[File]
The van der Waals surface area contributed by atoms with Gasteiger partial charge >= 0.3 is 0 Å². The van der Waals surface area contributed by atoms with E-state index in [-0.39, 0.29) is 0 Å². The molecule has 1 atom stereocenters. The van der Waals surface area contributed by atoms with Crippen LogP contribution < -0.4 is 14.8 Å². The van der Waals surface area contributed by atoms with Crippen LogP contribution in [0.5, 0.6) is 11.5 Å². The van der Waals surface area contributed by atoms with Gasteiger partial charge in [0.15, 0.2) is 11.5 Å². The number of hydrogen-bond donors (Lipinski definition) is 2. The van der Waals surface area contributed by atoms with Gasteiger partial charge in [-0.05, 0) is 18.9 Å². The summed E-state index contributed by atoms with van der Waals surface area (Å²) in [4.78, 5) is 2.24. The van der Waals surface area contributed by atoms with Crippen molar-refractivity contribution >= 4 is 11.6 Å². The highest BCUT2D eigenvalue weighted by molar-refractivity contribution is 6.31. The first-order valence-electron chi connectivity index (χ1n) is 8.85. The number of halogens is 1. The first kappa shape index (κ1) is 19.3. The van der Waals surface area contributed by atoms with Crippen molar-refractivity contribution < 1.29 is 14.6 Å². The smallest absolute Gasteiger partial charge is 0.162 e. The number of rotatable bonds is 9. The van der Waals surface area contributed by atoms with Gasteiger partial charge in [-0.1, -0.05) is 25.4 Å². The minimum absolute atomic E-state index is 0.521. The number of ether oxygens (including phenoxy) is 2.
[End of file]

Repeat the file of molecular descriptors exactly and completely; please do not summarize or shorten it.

The van der Waals surface area contributed by atoms with Gasteiger partial charge >= 0.3 is 0 Å². The van der Waals surface area contributed by atoms with E-state index in [-0.39, 0.29) is 0 Å². The molecule has 1 atom stereocenters. The van der Waals surface area contributed by atoms with Crippen LogP contribution < -0.4 is 14.8 Å². The van der Waals surface area contributed by atoms with Crippen LogP contribution in [0.5, 0.6) is 11.5 Å². The van der Waals surface area contributed by atoms with Gasteiger partial charge in [0.15, 0.2) is 11.5 Å². The number of hydrogen-bond donors (Lipinski definition) is 2. The van der Waals surface area contributed by atoms with Gasteiger partial charge in [-0.05, 0) is 18.9 Å². The summed E-state index contributed by atoms with van der Waals surface area (Å²) in [4.78, 5) is 2.24. The van der Waals surface area contributed by atoms with Crippen molar-refractivity contribution >= 4 is 11.6 Å². The highest BCUT2D eigenvalue weighted by molar-refractivity contribution is 6.31. The first-order valence-electron chi connectivity index (χ1n) is 8.85. The number of halogens is 1. The first kappa shape index (κ1) is 19.3. The van der Waals surface area contributed by atoms with Crippen molar-refractivity contribution < 1.29 is 14.6 Å². The smallest absolute Gasteiger partial charge is 0.162 e. The number of rotatable bonds is 9. The van der Waals surface area contributed by atoms with Gasteiger partial charge in [-0.1, -0.05) is 25.4 Å². The minimum absolute atomic E-state index is 0.521. The number of ether oxygens (including phenoxy) is 2.